College students seem to be very familiar with all sorts of drinking games, but what students don’t know is the games they choose to play have the ability to say much about themselves, their personalities, and the type of drinker they are. Does this mean that you are what you play?
Loyola Marymount psychology professor Joseph LaBrie conducted a study which revealed truths about the different types of games that college student drinkers play, as reported by the San Francisco Chronicle. Among the 3,421 students who were surveyed, there were over 100 different types of drinking games presented by the students.
College students who fell under the “highest-risk drinker” category tended to seek out competitive games, such as Beer Pong, Flip Cup, or Cranium. Students who are usually “less-risky drinkers” usually choose to play games that involve drinking under certain rules only, such as Drinko, Pyramid, or Circle of Death.
“It’s easy to get caught up in the many drinking games because of the party scenes in Isla Vista,” Lyndsi Ibarra, a first-year communication major, said. “One may not completely understand the dangers that come along with drinking games, because within that time period they think it’s fun.”
According to the website College Crunch, the top five riskiest drinking games played throughout colleges around the world are Vodka Eyeballing, Power Hour, 21 for 21, 60 Seconds, and Edward Fortyhands. Vodka Eyeballing was originated in the United Kingdom and is starting to become more well-known in the US. Power Hour is a game in which alcohol is consumed at a fast rate, and the effects appear almost immediately. A similar game, 60 Seconds, also features rapid alcohol consumption. In 21 for 21, a game usually played on one’s 21st birthday, the drinker takes 21 shots of vodka for 21 years of life. Edward Fortyhands asks the players to tape two 40 oz beer bottles to their hands and requires them to finish the bottles off before being able to do anything else.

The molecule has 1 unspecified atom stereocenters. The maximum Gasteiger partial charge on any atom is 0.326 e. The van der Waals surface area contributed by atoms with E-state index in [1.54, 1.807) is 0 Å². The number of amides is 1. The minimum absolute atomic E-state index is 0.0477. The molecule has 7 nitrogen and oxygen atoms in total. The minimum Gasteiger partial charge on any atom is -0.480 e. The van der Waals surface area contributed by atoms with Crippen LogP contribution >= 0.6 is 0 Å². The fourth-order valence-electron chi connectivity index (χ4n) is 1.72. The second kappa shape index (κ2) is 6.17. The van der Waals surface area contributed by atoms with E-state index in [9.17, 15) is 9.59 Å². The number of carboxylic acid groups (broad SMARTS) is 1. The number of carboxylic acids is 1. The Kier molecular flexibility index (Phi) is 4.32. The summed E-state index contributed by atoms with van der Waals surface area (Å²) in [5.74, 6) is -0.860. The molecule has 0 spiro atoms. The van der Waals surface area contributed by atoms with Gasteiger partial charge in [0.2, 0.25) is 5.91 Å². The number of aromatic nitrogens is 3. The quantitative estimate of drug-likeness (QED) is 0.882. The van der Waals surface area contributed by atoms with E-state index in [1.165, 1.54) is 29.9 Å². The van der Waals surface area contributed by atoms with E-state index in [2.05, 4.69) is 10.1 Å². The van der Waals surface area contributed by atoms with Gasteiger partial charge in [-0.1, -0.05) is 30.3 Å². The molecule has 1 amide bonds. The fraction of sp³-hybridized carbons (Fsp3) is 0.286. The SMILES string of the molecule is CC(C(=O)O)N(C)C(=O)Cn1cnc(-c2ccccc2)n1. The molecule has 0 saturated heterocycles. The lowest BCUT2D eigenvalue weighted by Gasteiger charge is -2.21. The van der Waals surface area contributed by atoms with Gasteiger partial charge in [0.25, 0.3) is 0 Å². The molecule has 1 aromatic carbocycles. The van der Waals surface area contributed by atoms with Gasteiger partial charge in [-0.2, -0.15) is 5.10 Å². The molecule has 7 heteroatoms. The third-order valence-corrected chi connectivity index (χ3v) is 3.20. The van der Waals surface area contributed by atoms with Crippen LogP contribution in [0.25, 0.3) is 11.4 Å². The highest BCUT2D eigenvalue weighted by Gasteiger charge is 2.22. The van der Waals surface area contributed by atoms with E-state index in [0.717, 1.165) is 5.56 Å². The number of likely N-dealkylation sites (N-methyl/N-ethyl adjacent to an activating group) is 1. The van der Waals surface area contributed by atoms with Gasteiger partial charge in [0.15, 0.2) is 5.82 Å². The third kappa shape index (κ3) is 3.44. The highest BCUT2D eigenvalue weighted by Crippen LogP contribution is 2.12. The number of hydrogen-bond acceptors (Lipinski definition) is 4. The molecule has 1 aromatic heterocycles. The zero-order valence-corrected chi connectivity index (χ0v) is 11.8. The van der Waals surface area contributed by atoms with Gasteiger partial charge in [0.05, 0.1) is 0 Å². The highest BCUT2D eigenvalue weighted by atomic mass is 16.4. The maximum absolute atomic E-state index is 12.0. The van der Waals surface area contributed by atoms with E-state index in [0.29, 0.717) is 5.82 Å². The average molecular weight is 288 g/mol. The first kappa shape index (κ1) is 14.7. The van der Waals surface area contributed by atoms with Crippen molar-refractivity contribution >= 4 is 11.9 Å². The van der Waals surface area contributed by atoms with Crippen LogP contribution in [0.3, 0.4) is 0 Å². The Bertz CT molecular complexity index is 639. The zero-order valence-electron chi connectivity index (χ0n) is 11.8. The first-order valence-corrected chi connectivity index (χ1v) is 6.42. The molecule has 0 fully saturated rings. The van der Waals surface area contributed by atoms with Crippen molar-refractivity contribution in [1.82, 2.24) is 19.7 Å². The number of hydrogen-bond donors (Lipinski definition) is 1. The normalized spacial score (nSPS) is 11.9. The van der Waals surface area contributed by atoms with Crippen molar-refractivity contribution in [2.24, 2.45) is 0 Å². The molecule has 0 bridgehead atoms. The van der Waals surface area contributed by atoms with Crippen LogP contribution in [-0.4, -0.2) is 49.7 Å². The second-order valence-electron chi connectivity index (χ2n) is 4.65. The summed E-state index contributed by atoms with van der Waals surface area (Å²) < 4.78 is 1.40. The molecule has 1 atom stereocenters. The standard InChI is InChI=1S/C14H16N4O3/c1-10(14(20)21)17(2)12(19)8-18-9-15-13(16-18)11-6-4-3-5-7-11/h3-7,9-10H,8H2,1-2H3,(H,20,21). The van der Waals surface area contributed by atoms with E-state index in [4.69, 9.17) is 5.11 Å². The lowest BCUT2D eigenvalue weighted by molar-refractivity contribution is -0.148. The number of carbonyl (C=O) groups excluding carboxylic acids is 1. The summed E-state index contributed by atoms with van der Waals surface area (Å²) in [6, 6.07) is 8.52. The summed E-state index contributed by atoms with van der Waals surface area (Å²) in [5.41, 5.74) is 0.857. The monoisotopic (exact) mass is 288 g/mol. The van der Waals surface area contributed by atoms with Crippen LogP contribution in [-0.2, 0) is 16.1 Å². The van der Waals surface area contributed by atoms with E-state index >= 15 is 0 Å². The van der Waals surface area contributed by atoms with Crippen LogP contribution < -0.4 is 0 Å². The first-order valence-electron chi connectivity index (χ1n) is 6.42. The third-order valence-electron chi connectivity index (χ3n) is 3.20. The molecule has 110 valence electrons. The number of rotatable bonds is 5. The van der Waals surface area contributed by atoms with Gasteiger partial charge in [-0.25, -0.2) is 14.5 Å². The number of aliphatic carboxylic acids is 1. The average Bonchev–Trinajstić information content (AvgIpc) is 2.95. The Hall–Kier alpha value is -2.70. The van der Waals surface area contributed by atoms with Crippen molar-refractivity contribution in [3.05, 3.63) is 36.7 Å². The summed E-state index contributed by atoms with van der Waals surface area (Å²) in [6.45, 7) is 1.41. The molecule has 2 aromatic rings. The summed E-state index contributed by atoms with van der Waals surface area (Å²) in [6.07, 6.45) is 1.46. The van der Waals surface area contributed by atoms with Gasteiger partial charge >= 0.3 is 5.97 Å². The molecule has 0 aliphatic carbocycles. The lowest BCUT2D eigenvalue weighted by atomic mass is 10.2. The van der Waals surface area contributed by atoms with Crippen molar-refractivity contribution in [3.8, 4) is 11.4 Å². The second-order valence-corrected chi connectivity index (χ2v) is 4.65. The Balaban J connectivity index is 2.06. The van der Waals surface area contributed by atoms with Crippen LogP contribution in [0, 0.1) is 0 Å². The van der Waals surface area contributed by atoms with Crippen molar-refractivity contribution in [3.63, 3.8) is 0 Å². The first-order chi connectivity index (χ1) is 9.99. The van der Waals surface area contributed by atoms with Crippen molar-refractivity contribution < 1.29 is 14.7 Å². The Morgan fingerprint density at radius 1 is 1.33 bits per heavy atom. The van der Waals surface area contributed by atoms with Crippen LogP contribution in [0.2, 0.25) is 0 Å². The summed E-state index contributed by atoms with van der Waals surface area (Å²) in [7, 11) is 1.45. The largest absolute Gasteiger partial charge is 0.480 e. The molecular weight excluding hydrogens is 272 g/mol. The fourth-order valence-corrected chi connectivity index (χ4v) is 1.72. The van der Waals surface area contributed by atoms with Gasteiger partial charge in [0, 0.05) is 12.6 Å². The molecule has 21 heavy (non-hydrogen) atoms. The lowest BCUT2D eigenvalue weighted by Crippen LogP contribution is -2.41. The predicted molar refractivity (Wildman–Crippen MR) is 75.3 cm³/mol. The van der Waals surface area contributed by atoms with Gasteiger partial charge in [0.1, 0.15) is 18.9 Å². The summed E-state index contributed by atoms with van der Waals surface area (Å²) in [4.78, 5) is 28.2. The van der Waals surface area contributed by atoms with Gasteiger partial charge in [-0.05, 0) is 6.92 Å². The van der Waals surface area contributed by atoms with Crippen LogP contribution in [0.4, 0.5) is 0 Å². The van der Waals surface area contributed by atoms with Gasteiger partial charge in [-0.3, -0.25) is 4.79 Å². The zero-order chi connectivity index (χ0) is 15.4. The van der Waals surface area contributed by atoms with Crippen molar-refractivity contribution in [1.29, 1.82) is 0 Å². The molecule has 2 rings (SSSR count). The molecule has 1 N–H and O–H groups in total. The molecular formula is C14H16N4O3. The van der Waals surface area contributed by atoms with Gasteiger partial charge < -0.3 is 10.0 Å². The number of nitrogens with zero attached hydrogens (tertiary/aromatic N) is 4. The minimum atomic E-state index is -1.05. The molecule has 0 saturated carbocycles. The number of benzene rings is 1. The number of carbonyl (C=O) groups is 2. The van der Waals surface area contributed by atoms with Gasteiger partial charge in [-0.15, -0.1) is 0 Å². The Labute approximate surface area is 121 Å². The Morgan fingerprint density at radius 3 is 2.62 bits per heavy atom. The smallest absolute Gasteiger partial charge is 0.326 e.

These risky behaviors are potentially more serious than one thinks of them to be. LaBrie reported that about 2,000 college student deaths are alcohol related, as well as 600,000 student serious injuries.
“Prior to college, I did not realize how dangerous drinking was. Now that I have seen the consequences of mass alcohol consumption, I am aware that it is essential for people to drink responsibly,” said Taylor Berry, a first-year biology major.
LaBrie says in the San Francisco Chronicle article, “Now [that] we know which games are more likely to be played by high-risk drinkers, we ought to take the information in this study and include in our [risky student behaviors] prevention efforts.” With this information LaBrie hopes that we find effective ways to reduce the risky behaviors of students.